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How a Do-Over Proved to be the Optimal Learning Experience

Perspective from a Zayo Intern

There’s nothing quite like learning by doing. Or doing over if need be. And Zayo’s 2018 interns had the chance to dive into business projects as part of their 10-week Zayo program, which wrapped up earlier this month. Two-thirds of the class of 41 were extended job offers contingent upon graduation. Here’s the experience of one of our Finance interns, Corrine Veal, a University of Colorado Leeds School of Business student working as a financial planning & analysis intern for the Fiber team.

By: Corrine Veal, Zayo Finance Intern

As I enter my final week as part of the formal internship program, I had the opportunity to reflect on my time at Zayo. Not only did I gain knowledge that exceeded what I learned in the classroom, I loved being a part of a cohesive and supportive team. I had the opportunities to share my goals one on one with my manager and he took the time to tailor my experience to match these goals.

A project that stuck out the most this summer was the mock board presentation. During week three, the director of finance held meetings to teach the FP&A analysts and interns about finance within Zayo. We discussed the various ways to grow EBITDA, create equity value, and refreshed on some basic accounting. On Tuesday, I, the other three finance interns, and two billing analysts were notified that we had to apply everything that we learned in these meetings and our coursework to present a mock Earnings Supplement for the quarter.

We received the slide deck first thing Wednesday morning and had to have our presentation ready by Thursday afternoon. Even though all six of us are finance or accounting majors, all of these numbers just seemed overwhelming. We spent hours upon hours playing with calculations and digging into public documents trying to understand how the numbers could tell a story about the quarter.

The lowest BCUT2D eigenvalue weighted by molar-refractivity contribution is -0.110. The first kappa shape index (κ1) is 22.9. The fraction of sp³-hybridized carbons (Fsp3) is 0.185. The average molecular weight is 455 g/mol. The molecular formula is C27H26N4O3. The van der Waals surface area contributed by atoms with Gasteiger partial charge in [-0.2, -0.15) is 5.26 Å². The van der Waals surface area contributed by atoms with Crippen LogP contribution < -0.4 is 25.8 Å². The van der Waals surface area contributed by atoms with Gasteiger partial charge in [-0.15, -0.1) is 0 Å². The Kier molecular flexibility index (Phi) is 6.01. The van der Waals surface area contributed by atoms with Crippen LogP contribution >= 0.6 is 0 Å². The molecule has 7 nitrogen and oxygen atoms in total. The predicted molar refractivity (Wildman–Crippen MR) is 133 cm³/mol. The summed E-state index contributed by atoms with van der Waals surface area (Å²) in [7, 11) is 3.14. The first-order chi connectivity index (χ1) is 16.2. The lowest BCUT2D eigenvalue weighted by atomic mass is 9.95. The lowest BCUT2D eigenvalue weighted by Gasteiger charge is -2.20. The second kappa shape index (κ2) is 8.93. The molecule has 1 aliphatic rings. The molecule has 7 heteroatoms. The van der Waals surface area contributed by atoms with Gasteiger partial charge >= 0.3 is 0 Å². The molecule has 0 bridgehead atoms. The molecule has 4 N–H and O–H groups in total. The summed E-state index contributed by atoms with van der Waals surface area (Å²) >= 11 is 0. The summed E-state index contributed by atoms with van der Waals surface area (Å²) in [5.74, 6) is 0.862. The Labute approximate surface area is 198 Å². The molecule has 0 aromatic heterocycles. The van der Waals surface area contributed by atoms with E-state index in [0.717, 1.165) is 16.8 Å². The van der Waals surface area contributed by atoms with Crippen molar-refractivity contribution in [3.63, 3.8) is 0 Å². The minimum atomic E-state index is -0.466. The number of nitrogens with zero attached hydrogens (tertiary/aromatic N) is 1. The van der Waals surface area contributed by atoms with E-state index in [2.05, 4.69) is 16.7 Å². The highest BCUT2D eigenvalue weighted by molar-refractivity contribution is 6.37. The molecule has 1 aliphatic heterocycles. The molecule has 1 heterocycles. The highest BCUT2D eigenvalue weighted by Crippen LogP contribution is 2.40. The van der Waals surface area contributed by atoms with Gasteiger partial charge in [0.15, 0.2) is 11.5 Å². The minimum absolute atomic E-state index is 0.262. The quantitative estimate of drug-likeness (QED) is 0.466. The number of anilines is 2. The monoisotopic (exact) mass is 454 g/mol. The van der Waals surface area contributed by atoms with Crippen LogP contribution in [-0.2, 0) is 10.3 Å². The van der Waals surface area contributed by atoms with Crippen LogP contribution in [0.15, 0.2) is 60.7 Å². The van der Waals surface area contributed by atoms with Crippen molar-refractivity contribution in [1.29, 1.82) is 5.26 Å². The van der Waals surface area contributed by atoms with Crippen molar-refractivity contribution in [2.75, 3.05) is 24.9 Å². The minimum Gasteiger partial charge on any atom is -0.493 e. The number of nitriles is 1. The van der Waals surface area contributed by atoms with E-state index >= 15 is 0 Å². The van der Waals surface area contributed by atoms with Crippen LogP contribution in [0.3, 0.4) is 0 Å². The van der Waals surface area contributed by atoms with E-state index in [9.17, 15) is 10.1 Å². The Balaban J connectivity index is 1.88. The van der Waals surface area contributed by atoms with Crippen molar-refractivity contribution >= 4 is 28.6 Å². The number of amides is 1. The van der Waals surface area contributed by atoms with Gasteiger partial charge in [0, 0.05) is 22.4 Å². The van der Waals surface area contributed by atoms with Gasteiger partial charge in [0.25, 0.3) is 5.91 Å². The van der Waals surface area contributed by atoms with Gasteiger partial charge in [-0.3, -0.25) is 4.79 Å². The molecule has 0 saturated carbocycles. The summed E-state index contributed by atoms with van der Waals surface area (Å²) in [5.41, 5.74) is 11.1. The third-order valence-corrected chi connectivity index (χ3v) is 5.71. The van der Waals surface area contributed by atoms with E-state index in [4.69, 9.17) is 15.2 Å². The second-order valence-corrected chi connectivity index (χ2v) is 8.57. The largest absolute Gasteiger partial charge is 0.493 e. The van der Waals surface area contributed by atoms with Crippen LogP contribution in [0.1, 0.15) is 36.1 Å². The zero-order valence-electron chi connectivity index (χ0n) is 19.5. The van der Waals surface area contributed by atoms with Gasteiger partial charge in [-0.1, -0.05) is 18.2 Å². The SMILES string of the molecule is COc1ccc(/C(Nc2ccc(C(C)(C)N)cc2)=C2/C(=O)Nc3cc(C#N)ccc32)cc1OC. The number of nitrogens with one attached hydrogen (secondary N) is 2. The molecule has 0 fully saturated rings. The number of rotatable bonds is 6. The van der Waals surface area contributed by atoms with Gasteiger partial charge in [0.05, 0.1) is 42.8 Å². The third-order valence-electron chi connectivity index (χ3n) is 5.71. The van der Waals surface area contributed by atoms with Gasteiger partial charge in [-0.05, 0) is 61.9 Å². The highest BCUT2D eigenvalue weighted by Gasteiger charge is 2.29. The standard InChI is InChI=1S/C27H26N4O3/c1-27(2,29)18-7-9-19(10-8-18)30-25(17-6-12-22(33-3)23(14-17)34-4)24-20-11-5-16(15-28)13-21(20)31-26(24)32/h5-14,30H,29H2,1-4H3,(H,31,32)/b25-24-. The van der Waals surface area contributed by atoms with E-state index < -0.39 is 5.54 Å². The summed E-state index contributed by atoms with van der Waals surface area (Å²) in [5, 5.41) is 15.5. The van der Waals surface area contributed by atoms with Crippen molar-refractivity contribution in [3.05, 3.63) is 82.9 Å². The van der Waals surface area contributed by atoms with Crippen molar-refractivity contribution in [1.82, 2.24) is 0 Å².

By Thursday afternoon, I was noticeably sweating – none of us felt prepared to present to the director of finance, our managers, and colleagues. Turns out, our presentation did not explain the story of our financials and could not answer a handful of the director’s questions.

Luckily, we had a chance to redeem ourselves the following Friday afternoon with a new deck. This also only gave us four hours to turnaround. We learned to shift our focus away from the detailed calculations and move on to the big picture: the analysis of the numbers. We discussed the lag between construction, installations, and revenue and how to determine the health of Zayo — all concepts that we missed the day before. I enjoyed applying the feedback that we received the day before coming back with a better work product.

Although this project was extremely challenging, we all learned so much about Zayo and finance that we would not have learned otherwise. At the end of this summer, I had the opportunity to work on my region’s portion of the Earnings Supplement and later sit on the meetings with the president of Fiber Solutions and other executives. Because of my prior exposure, I was engaged and understood more of the details since I already learned the big picture.

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